Brown and Kumaradivelu “proposed a set of principles to which any good language pedgaogy should conform.  Examples of these principles include providing a rich linguistic environment, respecting and capitlizing on leaner’s contribution to the learning process, and emphasizing fluency over, but not at the expense of , accuracy”

(Renandya, W. A, &  Jacobs, G.M.,2002, Language Teaching)

The text that I am referring to goes on to define and promote extensive reading as a means to achieve fluency.

http://kentlee7.com/engl/Meth.Lg.Teaching.extensive.reading.pdf

The benefits of extensive reading as explained by this article are:

“1. Enhanced language learning in areas such as spelling, vocabulary,grammar and text structure

2. Increased knowledge of the world

3. Improved reading and writing skills

4. greater enjoyment of reading

5. higher possibility of developping the reading habit.”

Of course, I am guilty of not reading extensively, and always feeling guilty considering my post secondary background that I am not doing so.  One quote that I felt summarized the idea, is the following one on goal setting:

“If you would hit the mark, you must aim a little above it:   Every arrow that flies feels the pull of the earth.”

Henry Wadsworth Longfellow

Meaning that, to encourage yourself and others to read effectively, you have to set expectations high, in other words ask them to read prodigiously.

MOOC and English for Academic Purposes

MOOCs may be a solution to computer assisted attention deficit disorder.  Where is deep knowledge on the internet?  Twitter and other such newstickers promise to take us to knowledge in depth, which we may never get to.  MOOC is an acronym that stands for “massive open online course”.  Some of the courseware I have been looking at in the last week has included:  the Khan Academy, Coursera, and most recently Academic Earth.  One university site that made big news is MIT .  I have found listening to the courses offered entertaining and informative.  In adult learning, one purpose for looking into this material is to re-acquaint yourself with broad ideas in topic areas that you are interested in.

Many universities are offering free course material and I would not be surprised if we will encounter stellar students in the future from unexpected locations and socio economic backgrounds.  If we imagine that people are driven by Pink’s motivations (autonomy, mastery, and purpose) rather than by purely financial considerations,  the MOOC generation is about to produce some incredible thinkers.  There are many detractors and supporters to computer assisted learning, but in the end, such offerings can only help people to learn.  True, being involved in a real classroom has many advantages, but it is not always possible to learn in this way.  I would argue that the internet lacked depth in the early years of development, and that the proliferation of MOOCs in the last ten years, and the involvement by the big players in education (colleges and universities)  is a meaningful indicator that things have changed.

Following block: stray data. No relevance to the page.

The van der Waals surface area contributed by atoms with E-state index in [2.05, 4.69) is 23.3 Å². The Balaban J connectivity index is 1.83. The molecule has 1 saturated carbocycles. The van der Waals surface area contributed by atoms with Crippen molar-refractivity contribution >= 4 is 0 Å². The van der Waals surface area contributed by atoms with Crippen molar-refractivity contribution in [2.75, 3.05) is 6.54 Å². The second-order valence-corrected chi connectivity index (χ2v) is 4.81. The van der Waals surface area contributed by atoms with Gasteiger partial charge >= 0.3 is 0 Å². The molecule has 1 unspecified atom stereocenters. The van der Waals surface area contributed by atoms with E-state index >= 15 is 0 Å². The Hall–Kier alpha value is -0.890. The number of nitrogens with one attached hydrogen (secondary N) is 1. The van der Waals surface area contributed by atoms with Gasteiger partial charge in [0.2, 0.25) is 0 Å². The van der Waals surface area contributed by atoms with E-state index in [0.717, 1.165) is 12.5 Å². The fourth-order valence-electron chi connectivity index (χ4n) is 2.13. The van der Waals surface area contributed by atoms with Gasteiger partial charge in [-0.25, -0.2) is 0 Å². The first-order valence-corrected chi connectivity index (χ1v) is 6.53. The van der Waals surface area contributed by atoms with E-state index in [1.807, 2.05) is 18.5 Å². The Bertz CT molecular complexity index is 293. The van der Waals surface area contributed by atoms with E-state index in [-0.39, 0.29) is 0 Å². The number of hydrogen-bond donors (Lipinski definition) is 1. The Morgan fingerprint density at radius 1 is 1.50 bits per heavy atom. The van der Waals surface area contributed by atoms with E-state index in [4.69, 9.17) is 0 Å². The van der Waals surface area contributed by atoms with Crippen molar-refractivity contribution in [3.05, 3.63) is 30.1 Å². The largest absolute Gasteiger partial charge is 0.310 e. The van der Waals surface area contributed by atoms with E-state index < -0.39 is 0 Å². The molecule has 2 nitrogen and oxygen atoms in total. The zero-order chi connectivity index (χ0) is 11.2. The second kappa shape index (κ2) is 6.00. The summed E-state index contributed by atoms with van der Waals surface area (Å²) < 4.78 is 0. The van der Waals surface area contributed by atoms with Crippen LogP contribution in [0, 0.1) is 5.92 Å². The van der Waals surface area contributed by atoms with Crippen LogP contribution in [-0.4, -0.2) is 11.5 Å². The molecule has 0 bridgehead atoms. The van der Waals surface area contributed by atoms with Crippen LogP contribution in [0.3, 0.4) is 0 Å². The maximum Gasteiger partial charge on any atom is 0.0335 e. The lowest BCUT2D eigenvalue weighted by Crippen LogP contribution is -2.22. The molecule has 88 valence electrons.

My goal is to get through some of these programs myself, to increase my own learning, but I am also hoping that I can use some MOOC materials in the classroom, to inspire students to use vocabulary in their given areas of expertise.

In the EAP or ESP context MOOCs may provide a path way for students to prepare for the the university experience, by test driving their comprehension skills before they get there.

Motivation according to Dan Pink

When I looked at the TED talk I was very interested in Pink’s concepts and how they would apply to teaching.  I think Pink’s ideas are instructive to anyone trying to inspire a group.
The argument is that creative problem solving does not necessarily improve when the incentive is simply based on a cash reward.
He bases his argument mainly on data collected from M.I.T economists, but also real life practices of top tier tech innovation companies.  The test findings were that motivation comes from giving problem solvers Autonomy, Mastery and Purpose rather than traditional carrot and stick or reward / punishment incentive models.  In explaining the theory, he points to a psychological experiment called “The candle problem” which requires creative thinking to solve.
On lessonstream.org, Pink’s lecture is adapted for use in a business english classroom:

http://lessonstream.org/2011/03/31/the-candle-problem/

A supporting PDF can be found here:

http://lessonstream.org/wp-content/uploads/downloads/2011/05/The-candle-problem.pdf

 

 

Teaching Philosophy

My teaching philosophy involves two parts:

1.Intelligence is problem solving with limits and resources.

2.To develop language skill requires communicative risk taking.

The implications of these ideas about language teaching are:

1. That to  create meaningful tasks we must find problems that students are motivated  to solve because they are puposeful, that challenge their level, and are possible for them to complete.

2.The classroom must be an encouraging and welcoming environment to allow students to risk communicating in a language they are learning.